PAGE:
Focusing only on mental health won’t eliminate gun violence
As a mental health practitioner, I am concerned that the current debate on national gun policy, stimulated by the latest school shooting tragedy, will become misdirected by a focus on mental illness.
While it is hard to argue with the idea that there should be greater access to mental health treatment, the public should not be lulled into a belief that specialists in that field have some magical ability to predict, with certainty, future violence. Such predictions are notoriously unreliable.
Unless we are willing to live with an unacceptably high rate of false positives (erroneously concluding that someone is likely to be violent when he or she is not), an increased emphasis on the mental health of prospective or current gun owners will do little to save us from the horrors we have been witnessing.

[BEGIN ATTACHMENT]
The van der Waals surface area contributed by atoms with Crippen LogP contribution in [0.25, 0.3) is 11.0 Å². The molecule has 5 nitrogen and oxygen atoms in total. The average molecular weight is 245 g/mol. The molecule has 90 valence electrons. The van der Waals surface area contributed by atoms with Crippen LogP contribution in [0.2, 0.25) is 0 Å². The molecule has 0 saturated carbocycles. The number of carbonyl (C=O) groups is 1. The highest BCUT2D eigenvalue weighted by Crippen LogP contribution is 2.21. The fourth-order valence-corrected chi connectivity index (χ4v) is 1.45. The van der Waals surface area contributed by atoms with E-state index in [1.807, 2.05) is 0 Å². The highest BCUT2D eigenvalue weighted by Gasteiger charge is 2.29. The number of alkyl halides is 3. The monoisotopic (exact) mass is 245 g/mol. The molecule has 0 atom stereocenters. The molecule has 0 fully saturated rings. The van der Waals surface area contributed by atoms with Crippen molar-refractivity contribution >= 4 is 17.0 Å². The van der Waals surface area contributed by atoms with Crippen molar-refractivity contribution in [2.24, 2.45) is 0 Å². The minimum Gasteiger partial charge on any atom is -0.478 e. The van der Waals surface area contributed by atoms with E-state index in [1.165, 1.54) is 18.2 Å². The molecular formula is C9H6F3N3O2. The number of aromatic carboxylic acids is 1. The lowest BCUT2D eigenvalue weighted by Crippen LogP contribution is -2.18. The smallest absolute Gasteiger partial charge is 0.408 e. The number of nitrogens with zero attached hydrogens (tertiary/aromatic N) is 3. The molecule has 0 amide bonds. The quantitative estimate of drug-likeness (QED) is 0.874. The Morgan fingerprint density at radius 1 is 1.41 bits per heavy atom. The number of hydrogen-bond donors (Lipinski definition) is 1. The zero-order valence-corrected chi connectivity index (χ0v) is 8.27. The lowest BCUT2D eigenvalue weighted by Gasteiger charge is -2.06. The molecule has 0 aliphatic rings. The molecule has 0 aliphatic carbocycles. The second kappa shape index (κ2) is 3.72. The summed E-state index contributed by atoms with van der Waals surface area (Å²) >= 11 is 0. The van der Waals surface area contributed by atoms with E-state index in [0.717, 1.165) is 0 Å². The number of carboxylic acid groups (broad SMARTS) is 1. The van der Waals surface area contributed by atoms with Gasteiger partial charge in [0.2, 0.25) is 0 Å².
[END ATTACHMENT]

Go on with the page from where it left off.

The members of the gun lobby and their followers would, no doubt, have us think differently; but I believe they are gravely mistaken. Indeed, I am rather skeptical of their newfound concern for the emotional well-being of our citizens. What is truly needed is a national ban on civilian possession of the kind of weapon that gives a shooter, mentally well or not, the potential to cause mass casualties in a short period of time. Simply put, other than for law enforcement and the military, so called assault-rifles and their high-capacity, semiautomatic handgun cousins have to go.
Russell Shefrin, Ph.D.